It’s no secret I enjoy Amanda’s work. She is my colleague and friend, and we both write columns as Proven Winners Garden Gurus. I’ve been a fan of her blog since she started it. She makes me laugh regularly there and on Facebook where she shows the irreverent side of motherhood, and her husband’s quips about life. In all this funny business, though, there is also a tender place, and I see that too.
Amanda is a Master Gardener and landscape designer in the Chicago area. Kiss My Aster: A Graphic Guide to Creating a Fantastic Yard Totally Tailored to You is
her second book after co-authoring Grocery Gardening, and it might surprise you. It is a graphic guide. In other words, like a graphic novel, it uses Amanda’s drawings to tell the story. It is fun.
However, because I am Amanda’s friend and coworker, I didn’t think I could give an unbiased review so I called in reinforcements, my daughter, Bear.
When I started this blog, Bear was eight. Now, she is now nearly fourteen. She is fun, creative and quirky, and saying so wouldn’t upset her unless her posse was standing nearby. Like me, she loves graphic novels, comic books and online videos like Simon’s Cat. Bear is my most artistic child, and I thought she would appreciate Amanda’s work. So, I guess this is still not unbiased, but who cares?
She sat down, thumbed through Kiss My Aster and proclaimed it funny and creative. She said, if she were into plants, the colors, pictures and words would “draw her in.” She is not into plants. None of my children are, but she snorted at the book’s title. She said it was “amusing.” This is high praise from someone who is a teen and preoccupied with her own story.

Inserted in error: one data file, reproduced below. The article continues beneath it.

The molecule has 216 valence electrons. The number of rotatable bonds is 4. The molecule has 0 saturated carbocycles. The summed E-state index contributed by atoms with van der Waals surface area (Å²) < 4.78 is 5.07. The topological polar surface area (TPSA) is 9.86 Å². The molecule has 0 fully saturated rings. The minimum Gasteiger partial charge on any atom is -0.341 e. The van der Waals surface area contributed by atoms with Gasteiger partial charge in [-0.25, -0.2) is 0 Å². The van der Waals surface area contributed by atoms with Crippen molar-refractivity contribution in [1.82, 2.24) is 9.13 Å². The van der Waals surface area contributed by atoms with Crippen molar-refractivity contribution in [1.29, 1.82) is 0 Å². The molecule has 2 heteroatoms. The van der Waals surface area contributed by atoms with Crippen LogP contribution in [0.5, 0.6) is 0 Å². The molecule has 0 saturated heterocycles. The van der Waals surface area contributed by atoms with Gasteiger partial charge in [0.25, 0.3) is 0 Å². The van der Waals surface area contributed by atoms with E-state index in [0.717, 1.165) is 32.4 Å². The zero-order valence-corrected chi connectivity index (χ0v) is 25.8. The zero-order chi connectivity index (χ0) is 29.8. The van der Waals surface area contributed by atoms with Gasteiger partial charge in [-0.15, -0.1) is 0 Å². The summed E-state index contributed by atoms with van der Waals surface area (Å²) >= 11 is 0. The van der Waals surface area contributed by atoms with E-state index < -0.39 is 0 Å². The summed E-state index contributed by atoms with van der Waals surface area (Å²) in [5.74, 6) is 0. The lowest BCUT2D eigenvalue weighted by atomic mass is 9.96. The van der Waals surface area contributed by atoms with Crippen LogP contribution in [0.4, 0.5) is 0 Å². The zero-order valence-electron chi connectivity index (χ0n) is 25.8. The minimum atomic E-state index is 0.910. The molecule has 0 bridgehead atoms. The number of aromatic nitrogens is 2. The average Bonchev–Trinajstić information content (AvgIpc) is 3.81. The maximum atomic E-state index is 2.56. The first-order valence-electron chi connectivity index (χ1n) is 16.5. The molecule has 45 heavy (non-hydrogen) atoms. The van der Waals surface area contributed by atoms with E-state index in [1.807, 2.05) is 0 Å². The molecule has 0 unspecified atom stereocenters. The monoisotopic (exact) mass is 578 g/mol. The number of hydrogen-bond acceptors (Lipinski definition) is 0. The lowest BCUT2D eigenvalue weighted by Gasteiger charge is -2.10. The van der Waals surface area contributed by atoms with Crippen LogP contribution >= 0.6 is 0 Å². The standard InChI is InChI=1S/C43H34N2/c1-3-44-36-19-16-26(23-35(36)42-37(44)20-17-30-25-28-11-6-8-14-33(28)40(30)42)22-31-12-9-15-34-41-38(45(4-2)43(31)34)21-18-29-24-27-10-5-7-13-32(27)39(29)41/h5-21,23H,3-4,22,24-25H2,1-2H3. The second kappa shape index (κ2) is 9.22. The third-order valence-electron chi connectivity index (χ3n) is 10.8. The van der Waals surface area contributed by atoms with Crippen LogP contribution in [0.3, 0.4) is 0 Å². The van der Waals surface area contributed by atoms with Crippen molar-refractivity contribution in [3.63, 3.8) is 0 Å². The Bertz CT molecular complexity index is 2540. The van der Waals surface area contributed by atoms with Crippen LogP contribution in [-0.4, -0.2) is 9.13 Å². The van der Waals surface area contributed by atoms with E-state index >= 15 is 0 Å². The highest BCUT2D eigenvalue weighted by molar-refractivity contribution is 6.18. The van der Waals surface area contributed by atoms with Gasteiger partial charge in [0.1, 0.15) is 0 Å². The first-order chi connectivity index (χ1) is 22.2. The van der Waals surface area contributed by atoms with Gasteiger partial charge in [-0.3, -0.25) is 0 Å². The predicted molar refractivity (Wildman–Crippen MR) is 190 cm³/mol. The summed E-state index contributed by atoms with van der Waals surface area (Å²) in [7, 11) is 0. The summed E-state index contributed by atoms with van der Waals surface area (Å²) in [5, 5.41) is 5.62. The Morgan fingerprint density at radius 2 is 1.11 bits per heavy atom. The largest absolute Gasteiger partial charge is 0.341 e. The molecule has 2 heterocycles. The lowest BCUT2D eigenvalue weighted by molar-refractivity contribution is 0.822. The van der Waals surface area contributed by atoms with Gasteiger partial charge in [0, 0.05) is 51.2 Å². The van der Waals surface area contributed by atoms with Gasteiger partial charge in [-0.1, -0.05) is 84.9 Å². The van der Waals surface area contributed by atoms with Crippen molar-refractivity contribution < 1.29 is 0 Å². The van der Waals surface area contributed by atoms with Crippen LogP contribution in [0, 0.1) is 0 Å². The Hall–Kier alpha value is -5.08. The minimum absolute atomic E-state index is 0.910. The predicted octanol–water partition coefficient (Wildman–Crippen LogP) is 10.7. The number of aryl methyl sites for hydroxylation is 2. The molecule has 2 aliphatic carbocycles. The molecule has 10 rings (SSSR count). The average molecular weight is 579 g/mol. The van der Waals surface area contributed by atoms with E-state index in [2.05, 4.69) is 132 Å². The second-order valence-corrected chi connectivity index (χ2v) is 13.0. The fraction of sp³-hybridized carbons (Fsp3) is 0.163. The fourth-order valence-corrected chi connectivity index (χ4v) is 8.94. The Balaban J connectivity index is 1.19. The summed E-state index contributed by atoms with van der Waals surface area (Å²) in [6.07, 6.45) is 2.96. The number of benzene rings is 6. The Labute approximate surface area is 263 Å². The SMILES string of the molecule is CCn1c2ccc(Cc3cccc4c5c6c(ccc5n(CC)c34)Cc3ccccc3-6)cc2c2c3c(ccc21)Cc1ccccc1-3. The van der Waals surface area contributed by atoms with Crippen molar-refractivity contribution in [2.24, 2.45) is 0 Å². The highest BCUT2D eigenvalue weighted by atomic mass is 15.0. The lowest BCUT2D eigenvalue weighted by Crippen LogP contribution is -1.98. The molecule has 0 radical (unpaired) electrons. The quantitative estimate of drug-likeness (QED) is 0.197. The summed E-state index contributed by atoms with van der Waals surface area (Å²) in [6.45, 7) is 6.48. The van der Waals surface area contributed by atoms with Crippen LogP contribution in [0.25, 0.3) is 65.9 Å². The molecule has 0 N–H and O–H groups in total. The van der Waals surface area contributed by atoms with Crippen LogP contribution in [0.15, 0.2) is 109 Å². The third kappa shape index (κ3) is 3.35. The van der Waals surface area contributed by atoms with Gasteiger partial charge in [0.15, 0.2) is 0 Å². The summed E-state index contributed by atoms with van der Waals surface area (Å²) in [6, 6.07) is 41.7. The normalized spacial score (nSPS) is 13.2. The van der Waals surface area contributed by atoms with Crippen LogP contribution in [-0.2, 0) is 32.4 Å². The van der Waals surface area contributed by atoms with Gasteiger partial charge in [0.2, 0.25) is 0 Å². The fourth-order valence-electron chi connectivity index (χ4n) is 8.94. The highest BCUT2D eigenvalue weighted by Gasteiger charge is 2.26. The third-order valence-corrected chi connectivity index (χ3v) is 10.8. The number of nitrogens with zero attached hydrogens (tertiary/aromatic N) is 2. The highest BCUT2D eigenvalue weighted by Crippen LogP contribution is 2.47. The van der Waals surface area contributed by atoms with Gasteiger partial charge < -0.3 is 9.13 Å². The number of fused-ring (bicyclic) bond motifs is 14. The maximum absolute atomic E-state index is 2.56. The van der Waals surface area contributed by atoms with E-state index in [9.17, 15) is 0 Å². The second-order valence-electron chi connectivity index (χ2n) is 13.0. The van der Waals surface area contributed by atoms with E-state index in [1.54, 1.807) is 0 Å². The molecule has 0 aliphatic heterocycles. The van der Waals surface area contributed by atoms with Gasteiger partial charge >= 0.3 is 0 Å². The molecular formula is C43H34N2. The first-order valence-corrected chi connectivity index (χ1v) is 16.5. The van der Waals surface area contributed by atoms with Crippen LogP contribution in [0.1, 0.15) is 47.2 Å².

And, that’s the point. Amanda’s book appeals to that generation we’re all trying to reach, the ones who are younger, especially the 18-30 year olds, saturated with technology. The ones who, if we can reach them, may just be getting into plants. Perhaps, they’ve bought their first home and realize there’s more to life than video games or their cell phones. Suddenly, they long a closeness to nature because it’s novel. Amanda quickly shows them how. Although Bear isn’t in that age group yet, getting them, even younger, to sit down with a book and enjoy the graphics and clever words is a very good thing. You might even teach them something while you’re there.
Like I said above, Amanda has a tender place, and she gets this. Bear and I agree that between this book’s cover is the soul of a gardener, and she knows her stuff. If you’d like to read other reviews of Kiss My Aster, check out my friends below.
Note: Storey Publishing sent me a copy of this book, gratis, for review.
Storey is also giving away a copy of the book on their website starting today and running through February 24 with announcement of the winner on February 25. To win, you must comment on Storey’s blog. Please send me some love here too, but you need to comment there to win.